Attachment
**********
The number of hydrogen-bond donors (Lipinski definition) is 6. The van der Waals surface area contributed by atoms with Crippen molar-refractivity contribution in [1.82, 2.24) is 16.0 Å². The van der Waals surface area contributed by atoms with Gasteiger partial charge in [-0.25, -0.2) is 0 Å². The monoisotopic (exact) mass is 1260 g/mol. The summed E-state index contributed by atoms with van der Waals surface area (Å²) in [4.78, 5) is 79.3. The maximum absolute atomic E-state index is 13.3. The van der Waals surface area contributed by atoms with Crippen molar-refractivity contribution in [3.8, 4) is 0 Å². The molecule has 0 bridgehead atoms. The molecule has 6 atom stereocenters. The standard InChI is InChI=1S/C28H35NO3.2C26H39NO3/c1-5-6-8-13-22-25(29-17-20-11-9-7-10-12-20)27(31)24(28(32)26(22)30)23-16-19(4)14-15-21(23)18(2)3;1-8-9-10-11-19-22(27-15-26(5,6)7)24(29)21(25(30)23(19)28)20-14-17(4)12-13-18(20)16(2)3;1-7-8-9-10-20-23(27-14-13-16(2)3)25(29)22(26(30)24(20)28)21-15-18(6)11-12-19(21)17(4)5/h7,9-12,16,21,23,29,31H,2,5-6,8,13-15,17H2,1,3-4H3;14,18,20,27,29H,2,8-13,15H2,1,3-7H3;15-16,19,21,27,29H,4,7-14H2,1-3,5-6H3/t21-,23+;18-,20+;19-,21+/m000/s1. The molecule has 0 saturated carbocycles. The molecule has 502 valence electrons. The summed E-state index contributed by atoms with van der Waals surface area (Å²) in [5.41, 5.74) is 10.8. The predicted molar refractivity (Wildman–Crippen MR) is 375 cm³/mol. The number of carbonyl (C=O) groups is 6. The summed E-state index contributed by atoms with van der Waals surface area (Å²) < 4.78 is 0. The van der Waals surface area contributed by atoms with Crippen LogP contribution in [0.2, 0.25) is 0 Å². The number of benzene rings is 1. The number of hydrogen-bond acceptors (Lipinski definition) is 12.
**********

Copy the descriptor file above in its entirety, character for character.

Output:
The number of hydrogen-bond donors (Lipinski definition) is 6. The van der Waals surface area contributed by atoms with Crippen molar-refractivity contribution in [1.82, 2.24) is 16.0 Å². The van der Waals surface area contributed by atoms with Gasteiger partial charge in [-0.25, -0.2) is 0 Å². The monoisotopic (exact) mass is 1260 g/mol. The summed E-state index contributed by atoms with van der Waals surface area (Å²) in [4.78, 5) is 79.3. The maximum absolute atomic E-state index is 13.3. The van der Waals surface area contributed by atoms with Crippen molar-refractivity contribution in [3.8, 4) is 0 Å². The molecule has 0 bridgehead atoms. The molecule has 6 atom stereocenters. The standard InChI is InChI=1S/C28H35NO3.2C26H39NO3/c1-5-6-8-13-22-25(29-17-20-11-9-7-10-12-20)27(31)24(28(32)26(22)30)23-16-19(4)14-15-21(23)18(2)3;1-8-9-10-11-19-22(27-15-26(5,6)7)24(29)21(25(30)23(19)28)20-14-17(4)12-13-18(20)16(2)3;1-7-8-9-10-20-23(27-14-13-16(2)3)25(29)22(26(30)24(20)28)21-15-18(6)11-12-19(21)17(4)5/h7,9-12,16,21,23,29,31H,2,5-6,8,13-15,17H2,1,3-4H3;14,18,20,27,29H,2,8-13,15H2,1,3-7H3;15-16,19,21,27,29H,4,7-14H2,1-3,5-6H3/t21-,23+;18-,20+;19-,21+/m000/s1. The molecule has 0 saturated carbocycles. The molecule has 502 valence electrons. The summed E-state index contributed by atoms with van der Waals surface area (Å²) in [5.41, 5.74) is 10.8. The predicted molar refractivity (Wildman–Crippen MR) is 375 cm³/mol. The number of carbonyl (C=O) groups is 6. The summed E-state index contributed by atoms with van der Waals surface area (Å²) < 4.78 is 0. The van der Waals surface area contributed by atoms with Crippen LogP contribution in [0.2, 0.25) is 0 Å². The number of benzene rings is 1. The number of hydrogen-bond acceptors (Lipinski definition) is 12.